MANKATO — A delay in Xcel Energy’s burial of power lines along Madison Avenue has frustrated the city, which may be forced to delay the construction of a trail adjoining the road.
Xcel removed its poles from the street itself in time for the reconstruction project this summer.
“I’ll give them credit for that,” City Engineer Jeff Johnson said.
But, in a recent letter to Xcel, Johnson called the lack of progress in the trail area immediately south of the road “unacceptable.”
The city intends to bill Xcel for $2,000 a day for every day the contractor could have finished the trail project, starting on Aug. 24, when the contractor was first impeded, according to the letter.
Dave Pearson, manager of community and government relations for Xcel, said, “I will say we’ve been working cooperatively with the city to resolve this project, as we have with other communities when we bury lines.”
According to the city engineer, though, that is not true.
“It doesn’t appear they’ve been there in quite some time to do any work,” Johnson said. He also said Xcel hasn’t provided him with a construction schedule, though he has asked for one repeatedly.
Pearson mentioned there is “some disagreement” about who should pay for the project, but he declined to elaborate on whether that disagreement was causing the delays.
Instead, he emphasized that Xcel and the city are working to finish the project. The poles should be gone by the end of the year, he said.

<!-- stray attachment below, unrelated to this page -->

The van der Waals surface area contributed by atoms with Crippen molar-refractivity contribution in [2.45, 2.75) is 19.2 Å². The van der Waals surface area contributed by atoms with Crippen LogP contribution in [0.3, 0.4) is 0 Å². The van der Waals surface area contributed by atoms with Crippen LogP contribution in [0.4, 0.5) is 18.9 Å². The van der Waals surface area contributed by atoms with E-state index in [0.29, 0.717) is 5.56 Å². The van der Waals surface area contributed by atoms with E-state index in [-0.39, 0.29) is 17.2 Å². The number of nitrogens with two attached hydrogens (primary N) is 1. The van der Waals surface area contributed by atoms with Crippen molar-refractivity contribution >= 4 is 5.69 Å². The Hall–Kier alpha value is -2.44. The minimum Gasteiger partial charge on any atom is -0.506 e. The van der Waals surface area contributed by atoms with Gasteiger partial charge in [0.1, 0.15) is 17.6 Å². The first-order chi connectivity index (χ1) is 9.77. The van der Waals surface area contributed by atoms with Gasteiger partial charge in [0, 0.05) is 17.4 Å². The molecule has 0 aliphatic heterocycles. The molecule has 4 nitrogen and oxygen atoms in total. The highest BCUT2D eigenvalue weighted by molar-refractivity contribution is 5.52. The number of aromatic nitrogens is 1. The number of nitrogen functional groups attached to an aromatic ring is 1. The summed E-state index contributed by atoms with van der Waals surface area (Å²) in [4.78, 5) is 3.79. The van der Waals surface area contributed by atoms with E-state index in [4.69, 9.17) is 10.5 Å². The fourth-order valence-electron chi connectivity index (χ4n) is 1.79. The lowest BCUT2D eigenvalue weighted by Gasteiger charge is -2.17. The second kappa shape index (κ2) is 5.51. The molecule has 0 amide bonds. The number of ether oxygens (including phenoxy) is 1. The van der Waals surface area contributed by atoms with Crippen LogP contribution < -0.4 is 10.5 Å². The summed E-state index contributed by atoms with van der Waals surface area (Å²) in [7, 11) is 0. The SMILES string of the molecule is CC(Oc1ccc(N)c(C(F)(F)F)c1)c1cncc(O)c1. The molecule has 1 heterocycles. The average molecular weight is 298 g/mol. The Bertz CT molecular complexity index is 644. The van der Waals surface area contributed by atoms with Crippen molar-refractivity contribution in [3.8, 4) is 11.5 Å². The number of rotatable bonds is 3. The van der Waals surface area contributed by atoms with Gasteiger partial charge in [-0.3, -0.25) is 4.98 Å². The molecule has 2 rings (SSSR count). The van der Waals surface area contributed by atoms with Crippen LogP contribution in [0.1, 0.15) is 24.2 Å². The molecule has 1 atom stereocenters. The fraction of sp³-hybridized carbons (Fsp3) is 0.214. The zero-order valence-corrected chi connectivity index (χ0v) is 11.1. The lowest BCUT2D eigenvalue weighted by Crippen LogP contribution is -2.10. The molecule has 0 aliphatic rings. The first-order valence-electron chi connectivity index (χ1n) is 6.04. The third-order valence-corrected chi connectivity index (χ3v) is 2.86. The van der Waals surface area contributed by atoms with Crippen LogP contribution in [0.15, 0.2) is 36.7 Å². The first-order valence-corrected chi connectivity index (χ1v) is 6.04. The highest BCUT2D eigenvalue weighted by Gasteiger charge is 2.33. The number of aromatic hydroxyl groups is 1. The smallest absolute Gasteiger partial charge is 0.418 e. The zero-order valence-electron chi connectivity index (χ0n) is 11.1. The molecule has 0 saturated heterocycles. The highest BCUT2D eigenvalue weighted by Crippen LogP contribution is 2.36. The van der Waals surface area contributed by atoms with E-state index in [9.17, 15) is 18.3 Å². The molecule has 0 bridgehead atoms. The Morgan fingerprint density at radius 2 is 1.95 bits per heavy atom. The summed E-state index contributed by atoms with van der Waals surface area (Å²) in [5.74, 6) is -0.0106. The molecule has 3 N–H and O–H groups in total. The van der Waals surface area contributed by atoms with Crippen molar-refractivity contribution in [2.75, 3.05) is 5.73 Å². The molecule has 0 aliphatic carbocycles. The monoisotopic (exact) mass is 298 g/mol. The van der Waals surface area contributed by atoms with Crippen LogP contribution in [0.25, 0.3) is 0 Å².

The trail contractor may not charge the city extra for building the path in the spring, Johnson said, though that will depend in part on whether the price of raw materials increases.
That disagreement about payment likely refers to the city arguing that it shouldn’t have to pay for the burial at all.
The city has said Xcel would pay if the state’s Public Utilities Commission deems the burial in the public interest, which the city believes it is.
Earlier this year, the City Council rejected a payment method that would levy a charge on each of the city’s residential and business customers. The alternative was to bill Xcel for the burial or, failing that, pay for the burial with city funds (not assessments).
Its cost is estimated at $656,000, though Pearson said it may cost less because some sections of the moved power lines couldn’t have been moved above ground. In other words, if Xcel is forced by conditions on the ground to bury lines, it doesn’t charge a city for the extra cost associated with the burial.
Payment issues aside, Johnson, the city engineer, said he has assumed the contractor would finish the project before now.